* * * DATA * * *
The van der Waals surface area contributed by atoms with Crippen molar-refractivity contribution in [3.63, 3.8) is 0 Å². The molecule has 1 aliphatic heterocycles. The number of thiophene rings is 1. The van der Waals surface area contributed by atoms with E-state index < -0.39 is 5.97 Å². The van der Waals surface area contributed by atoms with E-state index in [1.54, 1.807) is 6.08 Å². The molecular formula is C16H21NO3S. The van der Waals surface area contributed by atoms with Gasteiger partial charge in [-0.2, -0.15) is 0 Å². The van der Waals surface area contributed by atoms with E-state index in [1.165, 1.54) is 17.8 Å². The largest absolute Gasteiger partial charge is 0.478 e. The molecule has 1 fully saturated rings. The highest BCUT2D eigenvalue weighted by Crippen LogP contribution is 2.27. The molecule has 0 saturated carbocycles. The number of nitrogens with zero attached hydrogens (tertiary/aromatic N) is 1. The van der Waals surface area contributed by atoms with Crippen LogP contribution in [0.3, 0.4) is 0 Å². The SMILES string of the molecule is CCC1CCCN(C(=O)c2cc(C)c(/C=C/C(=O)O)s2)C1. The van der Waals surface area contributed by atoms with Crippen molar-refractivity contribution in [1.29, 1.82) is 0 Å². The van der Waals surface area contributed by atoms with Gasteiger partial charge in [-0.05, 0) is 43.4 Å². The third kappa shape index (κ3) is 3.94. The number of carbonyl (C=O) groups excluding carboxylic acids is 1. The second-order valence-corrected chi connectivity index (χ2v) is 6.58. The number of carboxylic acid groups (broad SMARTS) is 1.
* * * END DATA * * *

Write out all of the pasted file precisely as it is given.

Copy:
The van der Waals surface area contributed by atoms with Crippen molar-refractivity contribution in [3.63, 3.8) is 0 Å². The molecule has 1 aliphatic heterocycles. The number of thiophene rings is 1. The van der Waals surface area contributed by atoms with E-state index < -0.39 is 5.97 Å². The van der Waals surface area contributed by atoms with E-state index in [1.54, 1.807) is 6.08 Å². The molecular formula is C16H21NO3S. The van der Waals surface area contributed by atoms with Gasteiger partial charge in [-0.2, -0.15) is 0 Å². The van der Waals surface area contributed by atoms with E-state index in [1.165, 1.54) is 17.8 Å². The largest absolute Gasteiger partial charge is 0.478 e. The molecule has 1 fully saturated rings. The highest BCUT2D eigenvalue weighted by Crippen LogP contribution is 2.27. The molecule has 0 saturated carbocycles. The number of nitrogens with zero attached hydrogens (tertiary/aromatic N) is 1. The van der Waals surface area contributed by atoms with Crippen LogP contribution in [0.3, 0.4) is 0 Å². The SMILES string of the molecule is CCC1CCCN(C(=O)c2cc(C)c(/C=C/C(=O)O)s2)C1. The van der Waals surface area contributed by atoms with Crippen molar-refractivity contribution in [1.29, 1.82) is 0 Å². The van der Waals surface area contributed by atoms with Gasteiger partial charge in [-0.05, 0) is 43.4 Å². The third kappa shape index (κ3) is 3.94. The number of carbonyl (C=O) groups excluding carboxylic acids is 1. The second-order valence-corrected chi connectivity index (χ2v) is 6.58. The number of carboxylic acid groups (broad SMARTS) is 1.